Ong Poh Lim

Singapore Infopedia


Ong Poh Lim (b. 1923, Kuching, Sarawak–d. 17 April 2003, Singapore) was one of the greatest badminton players of the late 1940s and ’50s.1 A versatile player with an aggressive game, Ong won numerous singles and doubles titles, including the Singapore, Malayan, All-England and Thomas Cup championships. He pioneered the “crocodile serve”, which has become a standard feature of the modern game.Ong was a close rival to singles champion Wong Peng Soon.3

Career highlights
Ong excelled in badminton during his school days and held the Sarawak singles and doubles titles for a number of years. He moved to Singapore after World War II, where he played for the commercial house team of Fraser and Neave and also for the Marigold Badminton Party and later the Bournemouth Badminton party.4

Over the course of his career, Ong won numerous national and international titles. He held the Singapore Open singles title from 1952 to 1955; the 1953 finals match against Omar Ibrahim lasted only 15 minutes. Ong held the doubles title from 1950 to 1956, and made history by sweeping the singles, doubles and mixed-doubles titles over three consecutive years, from 1952 to 1954.5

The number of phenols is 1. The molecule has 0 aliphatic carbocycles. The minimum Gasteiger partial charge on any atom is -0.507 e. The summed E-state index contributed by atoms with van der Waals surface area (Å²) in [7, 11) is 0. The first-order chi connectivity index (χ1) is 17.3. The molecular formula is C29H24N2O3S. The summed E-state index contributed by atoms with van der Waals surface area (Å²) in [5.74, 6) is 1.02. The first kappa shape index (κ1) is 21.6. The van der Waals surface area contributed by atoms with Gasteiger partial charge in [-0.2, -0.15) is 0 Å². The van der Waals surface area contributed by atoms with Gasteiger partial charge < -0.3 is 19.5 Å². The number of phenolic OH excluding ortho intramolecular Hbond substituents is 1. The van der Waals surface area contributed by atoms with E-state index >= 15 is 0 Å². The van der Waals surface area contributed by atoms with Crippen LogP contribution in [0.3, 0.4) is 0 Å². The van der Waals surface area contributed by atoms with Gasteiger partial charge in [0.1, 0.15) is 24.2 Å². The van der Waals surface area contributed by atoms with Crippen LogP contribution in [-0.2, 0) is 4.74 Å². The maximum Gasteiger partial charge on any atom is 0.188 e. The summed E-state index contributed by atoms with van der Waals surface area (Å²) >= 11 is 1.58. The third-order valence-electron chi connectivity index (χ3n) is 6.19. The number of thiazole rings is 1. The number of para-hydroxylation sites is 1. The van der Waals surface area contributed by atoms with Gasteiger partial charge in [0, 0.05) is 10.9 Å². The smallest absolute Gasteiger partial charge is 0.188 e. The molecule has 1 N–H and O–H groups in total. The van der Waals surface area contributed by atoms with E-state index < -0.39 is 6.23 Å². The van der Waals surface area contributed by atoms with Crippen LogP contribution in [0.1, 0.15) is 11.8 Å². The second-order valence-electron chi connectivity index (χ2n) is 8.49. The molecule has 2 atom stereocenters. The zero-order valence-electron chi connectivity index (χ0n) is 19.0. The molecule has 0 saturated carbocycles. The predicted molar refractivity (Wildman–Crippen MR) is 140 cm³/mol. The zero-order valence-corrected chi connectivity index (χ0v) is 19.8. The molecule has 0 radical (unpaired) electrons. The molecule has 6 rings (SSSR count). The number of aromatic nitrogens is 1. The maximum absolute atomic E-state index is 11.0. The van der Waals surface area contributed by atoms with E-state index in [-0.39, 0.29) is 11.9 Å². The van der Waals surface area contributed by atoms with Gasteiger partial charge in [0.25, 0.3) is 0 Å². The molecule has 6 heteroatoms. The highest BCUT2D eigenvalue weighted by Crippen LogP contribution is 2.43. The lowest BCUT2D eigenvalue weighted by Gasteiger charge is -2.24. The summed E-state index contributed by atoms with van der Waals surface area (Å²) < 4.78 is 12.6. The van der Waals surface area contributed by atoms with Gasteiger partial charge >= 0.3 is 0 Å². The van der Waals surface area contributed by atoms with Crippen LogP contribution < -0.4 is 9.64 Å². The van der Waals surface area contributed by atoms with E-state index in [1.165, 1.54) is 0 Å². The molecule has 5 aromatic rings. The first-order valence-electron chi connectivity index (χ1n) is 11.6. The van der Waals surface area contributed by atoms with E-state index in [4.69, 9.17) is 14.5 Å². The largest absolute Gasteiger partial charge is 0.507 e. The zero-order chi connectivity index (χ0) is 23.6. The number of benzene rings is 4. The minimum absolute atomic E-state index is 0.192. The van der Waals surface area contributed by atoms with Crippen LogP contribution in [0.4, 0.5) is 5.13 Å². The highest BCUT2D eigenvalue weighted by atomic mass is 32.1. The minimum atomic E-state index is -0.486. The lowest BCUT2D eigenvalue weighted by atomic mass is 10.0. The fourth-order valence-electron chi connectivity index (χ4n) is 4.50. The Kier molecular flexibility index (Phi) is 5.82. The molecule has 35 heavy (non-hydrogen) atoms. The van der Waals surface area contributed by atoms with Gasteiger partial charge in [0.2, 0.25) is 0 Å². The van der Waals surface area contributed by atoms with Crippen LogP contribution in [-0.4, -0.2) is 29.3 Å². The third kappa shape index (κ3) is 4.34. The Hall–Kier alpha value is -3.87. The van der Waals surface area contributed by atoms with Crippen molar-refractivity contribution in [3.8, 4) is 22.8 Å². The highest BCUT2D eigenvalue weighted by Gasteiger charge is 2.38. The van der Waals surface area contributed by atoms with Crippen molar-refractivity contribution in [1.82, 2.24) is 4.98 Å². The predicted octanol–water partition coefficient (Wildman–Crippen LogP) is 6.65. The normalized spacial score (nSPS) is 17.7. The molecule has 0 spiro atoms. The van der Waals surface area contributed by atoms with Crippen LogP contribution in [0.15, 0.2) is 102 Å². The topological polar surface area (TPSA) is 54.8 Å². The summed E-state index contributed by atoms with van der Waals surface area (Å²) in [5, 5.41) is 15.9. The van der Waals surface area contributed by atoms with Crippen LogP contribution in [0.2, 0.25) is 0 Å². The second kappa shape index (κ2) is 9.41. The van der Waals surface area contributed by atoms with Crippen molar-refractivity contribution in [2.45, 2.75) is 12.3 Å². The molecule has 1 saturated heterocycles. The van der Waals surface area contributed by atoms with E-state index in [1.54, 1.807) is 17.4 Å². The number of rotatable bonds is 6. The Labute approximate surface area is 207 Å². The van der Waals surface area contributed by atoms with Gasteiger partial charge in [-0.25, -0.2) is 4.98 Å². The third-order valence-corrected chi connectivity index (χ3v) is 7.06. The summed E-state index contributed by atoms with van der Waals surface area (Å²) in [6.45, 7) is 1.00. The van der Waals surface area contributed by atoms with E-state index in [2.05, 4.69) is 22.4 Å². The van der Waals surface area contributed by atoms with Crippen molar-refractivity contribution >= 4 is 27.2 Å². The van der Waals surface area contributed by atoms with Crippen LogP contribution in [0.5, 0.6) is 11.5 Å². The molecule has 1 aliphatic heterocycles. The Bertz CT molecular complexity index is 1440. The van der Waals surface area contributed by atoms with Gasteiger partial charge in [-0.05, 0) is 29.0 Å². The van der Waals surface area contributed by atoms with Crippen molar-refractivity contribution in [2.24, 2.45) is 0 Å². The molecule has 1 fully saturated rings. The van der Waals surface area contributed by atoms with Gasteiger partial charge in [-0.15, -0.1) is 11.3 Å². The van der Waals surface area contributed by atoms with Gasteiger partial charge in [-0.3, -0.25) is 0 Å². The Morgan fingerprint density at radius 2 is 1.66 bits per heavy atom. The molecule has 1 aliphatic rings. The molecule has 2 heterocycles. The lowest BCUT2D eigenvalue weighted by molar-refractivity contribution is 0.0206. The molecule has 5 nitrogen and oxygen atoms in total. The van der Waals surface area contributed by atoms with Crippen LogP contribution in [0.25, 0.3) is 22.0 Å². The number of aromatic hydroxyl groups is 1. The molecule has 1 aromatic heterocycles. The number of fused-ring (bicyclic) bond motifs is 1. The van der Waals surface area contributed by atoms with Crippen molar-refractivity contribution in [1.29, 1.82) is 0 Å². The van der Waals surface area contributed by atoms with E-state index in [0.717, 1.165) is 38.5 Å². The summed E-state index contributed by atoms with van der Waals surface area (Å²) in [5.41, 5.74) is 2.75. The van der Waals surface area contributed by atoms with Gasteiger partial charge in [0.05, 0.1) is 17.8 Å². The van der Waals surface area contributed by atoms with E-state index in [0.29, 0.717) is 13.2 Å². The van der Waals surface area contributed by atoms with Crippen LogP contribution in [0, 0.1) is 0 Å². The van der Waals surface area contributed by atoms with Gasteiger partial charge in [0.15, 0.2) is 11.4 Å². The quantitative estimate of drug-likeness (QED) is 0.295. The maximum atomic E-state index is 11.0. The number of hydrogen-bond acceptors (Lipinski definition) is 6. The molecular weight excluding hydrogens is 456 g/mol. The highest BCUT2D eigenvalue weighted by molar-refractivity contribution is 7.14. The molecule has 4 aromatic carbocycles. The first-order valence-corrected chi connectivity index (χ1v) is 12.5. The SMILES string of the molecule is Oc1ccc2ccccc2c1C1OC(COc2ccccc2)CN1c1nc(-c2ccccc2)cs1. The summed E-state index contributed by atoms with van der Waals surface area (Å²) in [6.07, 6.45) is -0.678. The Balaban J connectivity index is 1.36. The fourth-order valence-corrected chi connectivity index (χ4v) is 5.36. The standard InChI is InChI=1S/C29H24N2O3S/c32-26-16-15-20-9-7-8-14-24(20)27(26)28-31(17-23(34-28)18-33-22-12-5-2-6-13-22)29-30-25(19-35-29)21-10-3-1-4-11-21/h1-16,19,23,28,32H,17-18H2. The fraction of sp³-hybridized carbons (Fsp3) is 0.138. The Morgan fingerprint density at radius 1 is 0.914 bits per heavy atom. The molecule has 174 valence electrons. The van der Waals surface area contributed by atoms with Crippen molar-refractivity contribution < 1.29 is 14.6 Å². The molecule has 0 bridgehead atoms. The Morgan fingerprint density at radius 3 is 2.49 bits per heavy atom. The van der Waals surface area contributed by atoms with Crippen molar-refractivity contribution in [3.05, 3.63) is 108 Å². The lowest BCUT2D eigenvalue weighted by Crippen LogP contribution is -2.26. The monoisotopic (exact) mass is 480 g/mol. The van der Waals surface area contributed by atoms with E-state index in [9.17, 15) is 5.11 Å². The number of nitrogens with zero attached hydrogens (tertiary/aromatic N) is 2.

Ong’s greatest achievements was as a member of Malaya’s victorious Thomas Cup teams in 1949, 1952 and 1955.6 He was the only Malayan player to win all his matches over the three championships, playing singles in 1949 and both singles and doubles in the subsequent two tournaments. In 1952, he won his doubles match with partner Ismail Marjan, and his singles defeat of American Bob Williams was instrumental in securing Malaya’s championship victory. That year, Ong was voted Sportsman of the Year by readers of the Singapore Free Press. In 1955, Ong played doubles with Ooi Teik Hock, again scoring the championship point for Malaya when he defeated Ole Jensen in the singles.7 Although he was also part of the 1958 Thomas Cup team, Ong was not selected to play in the finals, in which Malaya lost to Indonesia.8

Ong’s doubles partnership with Marjan was described in a 1952 press report as “the best doubles combination in Malaya”.9 In 1951, Ong and Marjan swept all major tournament titles during their tour of Europe, including the Danish, French and British doubles titles. At the 1954 French Open singles semi-final, Marjan gave Ong a walkover so that the latter would be better rested for his finals match against Wong. Ong went on to defeat Wong and also took the doubles title with Marjan. Ong too had an effective doubles partnership with Ooi Teik Hock, with whom he won the All-England Championships (1954), United States (1954) and Scottish (1956) titles.10